Last month, Golda Och Academy held its STEM symposium at the Eric F. Ross Upper School campus, celebrating the achievements of high school students in the Dr Lynne B Harrison STEM program and the award-winning robotics team, the CodeRunners, as well as showcasing middle school projects including robots built for the FIRST Tech Challenge. Attendees at the symposium had the opportunity to explore and learn about the capstone projects from students in the four-year, STEM program who were challenged to solve a real-world problem. Projects included a fingerprint-activated garage door opener, a system that automatically detects water level and turns off a bath tub faucet, and a bracelet that detects UVA and UVB exposure and alerts users when to reapply sunscreen. In previous years, students have devised an EpiPen that would automatically alert 911 with GPS location when used as well as a car seat that alerted a parent when a baby was left inside after the vehicle stopped and became too hot.
One of the guiding principles of STEM education at Golda Och Academy is to use science, technology, engineering and math to make the world a better place. Each year, small groups create a capstone project where they receive a small budget to tackle a problem and find a solution, develop a prototype and devise a marketing plan. This past year, faculty members were invited to submit a request for a problem that needed a tech solution. As a result, one of the senior STEM class groups devised a solution to automate the student attendance system at school. Each student was given a unique QR code that they used to sign in with in the morning. An excel spreadsheet was then generated with a sorted list of absent and present students, including the time they arrived. The attendance system was piloted at school.
In addition to taking pride in these innovative projects, Golda Och Academy was proud to celebrate the first graduating class of the four-year intensive engineering program. The current graduates were the first to participate under the direction of Dr. Shira Kelmanovich, who holds a PhD in Chemical Engineering from Stanford University. “I believe the high school STEM program has exposed our students to careers in engineering and technology and, as a result, has encouraged them to pursue these fields as they move on to college,” said Dr. Kelmanovich.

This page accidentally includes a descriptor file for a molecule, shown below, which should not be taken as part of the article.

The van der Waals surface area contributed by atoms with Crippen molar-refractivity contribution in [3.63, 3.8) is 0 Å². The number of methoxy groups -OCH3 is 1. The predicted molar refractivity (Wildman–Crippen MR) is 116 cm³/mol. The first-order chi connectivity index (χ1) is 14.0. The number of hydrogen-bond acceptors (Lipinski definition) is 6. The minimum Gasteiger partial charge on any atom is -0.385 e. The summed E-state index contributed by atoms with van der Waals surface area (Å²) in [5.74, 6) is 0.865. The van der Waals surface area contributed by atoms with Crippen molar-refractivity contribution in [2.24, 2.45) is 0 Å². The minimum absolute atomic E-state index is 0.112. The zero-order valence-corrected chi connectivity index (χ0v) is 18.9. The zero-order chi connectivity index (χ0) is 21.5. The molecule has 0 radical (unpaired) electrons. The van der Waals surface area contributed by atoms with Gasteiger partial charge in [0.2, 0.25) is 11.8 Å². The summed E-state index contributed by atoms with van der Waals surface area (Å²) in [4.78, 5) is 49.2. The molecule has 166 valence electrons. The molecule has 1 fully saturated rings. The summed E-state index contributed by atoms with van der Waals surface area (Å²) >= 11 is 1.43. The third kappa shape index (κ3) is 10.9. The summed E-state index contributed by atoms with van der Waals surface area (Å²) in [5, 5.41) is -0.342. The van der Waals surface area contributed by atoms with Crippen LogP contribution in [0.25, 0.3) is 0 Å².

Graduates from the first cohort are continuing their involvement in STEM, attending such institutions as the University of Pennsylvania’s School of Engineering, Tufts University, Dartmouth College, the University of
Michigan and the Technion in Israel. “Through the STEM program we learned that we have the power to solve real-life problems,” said Alex Beigelman, a graduate of the Class of 2018, “and above all else, we learned not to be afraid to fail and make mistakes.”
As the interest in STEM continues to grow, Golda Och Academy also welcomed its new Science Department Chair and STEM Instructor to the team last year, Mr. Paul-Michael Huseman. Mr. Huseman lent his unique expertise to the program and will continue to do so in the fall when GOA will expand its offerings, running two sections for the 9th grade STEM class. “We are extremely happy that students and parents see the value of the program,” he said, “and hope to continue to engage as many students as we can in STEM.”
This program has been made possible through the generous support of community philanthropist Dr. Lynne B Harrison. The school’s 4,500-square-foot Dr Lynne B Harrison STEM Center has two outfitted maker spaces − a STEM Lab and Robotics Lab − that include a 3D printing lab, laser cutter and CNC Router, enabling students to tackle challenging projects that demonstrate principles such as electricity, circuits and coding. The school also has received support from Center for Innovation in Jewish Education and The Gottesman Fund.